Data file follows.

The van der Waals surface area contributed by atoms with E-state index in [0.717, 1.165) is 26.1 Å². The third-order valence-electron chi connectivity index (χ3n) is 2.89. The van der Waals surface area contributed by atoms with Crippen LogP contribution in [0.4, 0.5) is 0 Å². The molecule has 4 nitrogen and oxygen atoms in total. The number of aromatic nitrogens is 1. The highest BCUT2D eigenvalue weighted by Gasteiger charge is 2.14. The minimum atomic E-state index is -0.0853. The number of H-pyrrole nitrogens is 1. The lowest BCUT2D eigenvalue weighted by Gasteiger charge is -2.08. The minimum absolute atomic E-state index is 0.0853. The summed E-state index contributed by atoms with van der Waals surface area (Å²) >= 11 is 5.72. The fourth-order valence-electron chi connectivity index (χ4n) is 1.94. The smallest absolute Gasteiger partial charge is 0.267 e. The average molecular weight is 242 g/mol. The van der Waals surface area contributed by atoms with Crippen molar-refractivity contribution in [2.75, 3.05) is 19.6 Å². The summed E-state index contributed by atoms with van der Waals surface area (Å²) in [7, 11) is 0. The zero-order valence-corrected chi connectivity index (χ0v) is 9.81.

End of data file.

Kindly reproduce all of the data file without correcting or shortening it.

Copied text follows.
The van der Waals surface area contributed by atoms with E-state index in [0.717, 1.165) is 26.1 Å². The third-order valence-electron chi connectivity index (χ3n) is 2.89. The van der Waals surface area contributed by atoms with Crippen LogP contribution in [0.4, 0.5) is 0 Å². The molecule has 4 nitrogen and oxygen atoms in total. The number of aromatic nitrogens is 1. The highest BCUT2D eigenvalue weighted by Gasteiger charge is 2.14. The minimum atomic E-state index is -0.0853. The number of H-pyrrole nitrogens is 1. The lowest BCUT2D eigenvalue weighted by Gasteiger charge is -2.08. The minimum absolute atomic E-state index is 0.0853. The summed E-state index contributed by atoms with van der Waals surface area (Å²) >= 11 is 5.72. The fourth-order valence-electron chi connectivity index (χ4n) is 1.94. The smallest absolute Gasteiger partial charge is 0.267 e. The average molecular weight is 242 g/mol. The van der Waals surface area contributed by atoms with Crippen molar-refractivity contribution in [2.75, 3.05) is 19.6 Å². The summed E-state index contributed by atoms with van der Waals surface area (Å²) in [7, 11) is 0. The zero-order valence-corrected chi connectivity index (χ0v) is 9.81.